Archive for November, 2010

Whistle-blowing – ever a good idea?

November 7, 2010

I’ve been reading about Katharine Birbalsingh, you know, the deputy head-teacher who recently spoke at the Conservative conference and was out as Miss Snuffy on her To Miss with Love blog, now on its way to a book with Penguin and taken off the blog-sphere. This incident is of interest on several levels – as we see on other blog-sites and in the conventional media. Today in the Times it looks as if the allegations she’s made in her blog are being investigated – well now that she is know her schools are known and clearly there are moves to investigate her claims.

What are the issues then? Clearly education in this country is a bit of a dog’s breakfast. If you’re in the right school you are okay – as a student and a teacher. If you’re in a failing school you’re not. It is that simple. But like most institutions those on the inside can’t tell those on the outside. No, there aren’t official secrets acts but there are things like confidentiality clauses and codes of conduct which prohibit comment to the unassuming public on these matters. Ms Birbalsingh sought permission from her head-teacher to speak at the conference, sought permission to use images. But didn’t  – in my view – think through anything much before she spoke in public. It’s all very well to have a successful and truthful blog but to speak in public of such things is another matter altogther.

One can only assume she was naive, caught up in the moment, the recognition of her “truth”and believing that the truth would save us all. And her. I don’t disbelieve a word she has to say. I work in a former failing inner-city school: she’s right about the students, about what happens and the excuse cultures. I don’t know about cheating teachers, but if that’s true of her school then that’s understandable too in a culture of constant improvement and a data-driven system of education. The problem is she is the messenger, she spoke out and now faces the consequence of that fall-out. She may not have been sacked, but felt she had no choice. It’s unlikely the government will really do anything about her claims – what can they do?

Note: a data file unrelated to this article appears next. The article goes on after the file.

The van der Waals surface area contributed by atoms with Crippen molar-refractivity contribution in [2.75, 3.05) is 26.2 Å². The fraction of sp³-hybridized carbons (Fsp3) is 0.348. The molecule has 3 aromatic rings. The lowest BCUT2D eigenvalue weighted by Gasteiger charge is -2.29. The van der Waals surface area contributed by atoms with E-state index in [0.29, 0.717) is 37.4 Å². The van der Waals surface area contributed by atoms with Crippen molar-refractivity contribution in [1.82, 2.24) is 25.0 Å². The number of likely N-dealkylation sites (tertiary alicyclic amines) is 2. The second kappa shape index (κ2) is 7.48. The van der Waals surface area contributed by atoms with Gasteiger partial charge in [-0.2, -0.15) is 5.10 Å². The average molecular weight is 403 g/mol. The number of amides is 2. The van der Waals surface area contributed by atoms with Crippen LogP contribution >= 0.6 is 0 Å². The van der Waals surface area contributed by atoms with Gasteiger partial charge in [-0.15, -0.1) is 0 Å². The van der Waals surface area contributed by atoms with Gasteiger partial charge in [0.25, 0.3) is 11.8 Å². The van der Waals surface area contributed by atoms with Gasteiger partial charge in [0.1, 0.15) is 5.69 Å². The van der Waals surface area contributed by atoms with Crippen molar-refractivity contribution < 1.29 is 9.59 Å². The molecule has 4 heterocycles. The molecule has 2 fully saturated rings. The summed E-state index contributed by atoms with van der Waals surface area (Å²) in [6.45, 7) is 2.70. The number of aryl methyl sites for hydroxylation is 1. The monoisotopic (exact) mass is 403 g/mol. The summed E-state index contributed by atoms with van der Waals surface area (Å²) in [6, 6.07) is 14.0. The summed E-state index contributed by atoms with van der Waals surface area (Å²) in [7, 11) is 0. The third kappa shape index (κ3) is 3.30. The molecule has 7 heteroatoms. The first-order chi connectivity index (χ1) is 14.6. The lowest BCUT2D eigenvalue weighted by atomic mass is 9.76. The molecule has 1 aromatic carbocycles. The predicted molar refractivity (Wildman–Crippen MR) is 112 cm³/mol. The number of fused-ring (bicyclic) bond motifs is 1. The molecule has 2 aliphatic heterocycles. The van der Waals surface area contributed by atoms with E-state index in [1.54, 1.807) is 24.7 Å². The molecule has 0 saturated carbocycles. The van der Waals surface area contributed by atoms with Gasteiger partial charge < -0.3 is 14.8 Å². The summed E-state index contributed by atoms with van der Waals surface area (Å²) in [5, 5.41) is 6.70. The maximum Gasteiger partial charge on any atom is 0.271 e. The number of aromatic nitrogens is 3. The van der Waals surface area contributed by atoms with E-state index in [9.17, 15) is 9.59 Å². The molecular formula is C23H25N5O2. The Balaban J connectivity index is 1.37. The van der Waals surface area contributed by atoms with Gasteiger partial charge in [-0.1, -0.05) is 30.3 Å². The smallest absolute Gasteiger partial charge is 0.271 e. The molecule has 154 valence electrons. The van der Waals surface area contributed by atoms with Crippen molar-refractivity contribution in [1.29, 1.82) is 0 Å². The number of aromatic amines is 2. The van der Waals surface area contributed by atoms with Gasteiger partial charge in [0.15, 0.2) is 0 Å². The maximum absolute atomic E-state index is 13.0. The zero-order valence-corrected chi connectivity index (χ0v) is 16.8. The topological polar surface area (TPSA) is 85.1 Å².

But what will happen to her? The history of what happens to whistle-blowers is not nice. They invariably lose their jobs, sometimes their family, their self-respect; their health suffers, relationships are shattered; their ability to work in their profession is severely compromised. Lives are ruined. They have 5 minutes in the glorious spot-light of truth and then the walls close in – the investigations swing into action, find nothing (oh yes, really?) and continue as before with a few policy changes to show good faith. But the whistle-blower is reviled, by his/her colleagues, by management, etc. Remember there was the doctor recently blackmailed about her affair when she uncovered something unseemly in the NHS?

You speak out at your peril. Anonymous blogs are the way to say something unspeakable, not the way of cowards as was suggested to me in class a week or so ago. But when you are unmasked, outed, what happens? Are you liable for prosecution? If her claims are investigated, the schools and staff identified and found to be false, she could be prosecuted and lose whatever she has left. Libel and slander are nasty, invidious things. Will Katharine be hounded out of teaching? What school will take her on, wondering and worrying about if she’s blogging again, what she might be saying about them? Will her future colleagues applaud her or revile her?

Or like some of us, will she move country, try again in a new place where the truth is valued and those of us who care about health, education, the police can speak out and not be hounded out?

She should have had a word with me. Any public comment that casts your school, or your child’s school into darkness will be responded to with the full force of what they have to throw at you. It won’t be nice, as their resources are far greater than yours, your spirit will weaken before them, and any victory you win will be at a very high price. You will move on and away – there is no other choice. And you won’t say anything contentious in public ever again.

Yes, the public should know. Yes, we should know what happens in schools, hospitals, parliament – all the institutions that are tax-payer funded. But sometimes the truth is too dangerous, for those who hear it and for those who speak it.